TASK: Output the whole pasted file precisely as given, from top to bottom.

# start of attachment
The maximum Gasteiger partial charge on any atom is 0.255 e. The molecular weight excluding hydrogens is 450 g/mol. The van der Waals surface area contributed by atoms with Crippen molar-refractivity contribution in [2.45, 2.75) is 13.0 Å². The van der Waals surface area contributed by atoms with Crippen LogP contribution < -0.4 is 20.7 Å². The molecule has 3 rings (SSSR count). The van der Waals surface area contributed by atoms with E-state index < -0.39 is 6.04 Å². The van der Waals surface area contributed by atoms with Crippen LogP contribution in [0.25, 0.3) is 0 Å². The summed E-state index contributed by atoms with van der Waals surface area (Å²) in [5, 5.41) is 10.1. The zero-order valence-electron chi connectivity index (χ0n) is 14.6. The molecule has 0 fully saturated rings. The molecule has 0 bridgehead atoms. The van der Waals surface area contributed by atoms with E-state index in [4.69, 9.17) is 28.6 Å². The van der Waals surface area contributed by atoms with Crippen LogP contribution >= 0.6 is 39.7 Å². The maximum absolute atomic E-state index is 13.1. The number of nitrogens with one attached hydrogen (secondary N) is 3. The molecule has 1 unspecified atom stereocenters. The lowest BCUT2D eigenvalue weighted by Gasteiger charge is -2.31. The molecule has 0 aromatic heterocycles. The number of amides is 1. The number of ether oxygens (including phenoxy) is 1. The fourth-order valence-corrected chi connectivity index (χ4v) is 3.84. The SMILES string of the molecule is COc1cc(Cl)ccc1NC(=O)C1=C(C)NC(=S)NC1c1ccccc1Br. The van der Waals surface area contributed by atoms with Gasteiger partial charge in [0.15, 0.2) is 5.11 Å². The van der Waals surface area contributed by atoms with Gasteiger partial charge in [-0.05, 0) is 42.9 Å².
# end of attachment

The maximum Gasteiger partial charge on any atom is 0.255 e. The molecular weight excluding hydrogens is 450 g/mol. The van der Waals surface area contributed by atoms with Crippen molar-refractivity contribution in [2.45, 2.75) is 13.0 Å². The van der Waals surface area contributed by atoms with Crippen LogP contribution < -0.4 is 20.7 Å². The molecule has 3 rings (SSSR count). The van der Waals surface area contributed by atoms with E-state index < -0.39 is 6.04 Å². The van der Waals surface area contributed by atoms with Crippen LogP contribution in [0.25, 0.3) is 0 Å². The summed E-state index contributed by atoms with van der Waals surface area (Å²) in [5, 5.41) is 10.1. The zero-order valence-electron chi connectivity index (χ0n) is 14.6. The molecule has 0 fully saturated rings. The molecule has 0 bridgehead atoms. The van der Waals surface area contributed by atoms with E-state index in [4.69, 9.17) is 28.6 Å². The van der Waals surface area contributed by atoms with Crippen LogP contribution >= 0.6 is 39.7 Å². The maximum absolute atomic E-state index is 13.1. The number of nitrogens with one attached hydrogen (secondary N) is 3. The molecule has 1 unspecified atom stereocenters. The lowest BCUT2D eigenvalue weighted by Gasteiger charge is -2.31. The molecule has 0 aromatic heterocycles. The number of amides is 1. The number of ether oxygens (including phenoxy) is 1. The fourth-order valence-corrected chi connectivity index (χ4v) is 3.84. The SMILES string of the molecule is COc1cc(Cl)ccc1NC(=O)C1=C(C)NC(=S)NC1c1ccccc1Br. The van der Waals surface area contributed by atoms with Gasteiger partial charge in [0.15, 0.2) is 5.11 Å². The van der Waals surface area contributed by atoms with Gasteiger partial charge in [-0.05, 0) is 42.9 Å².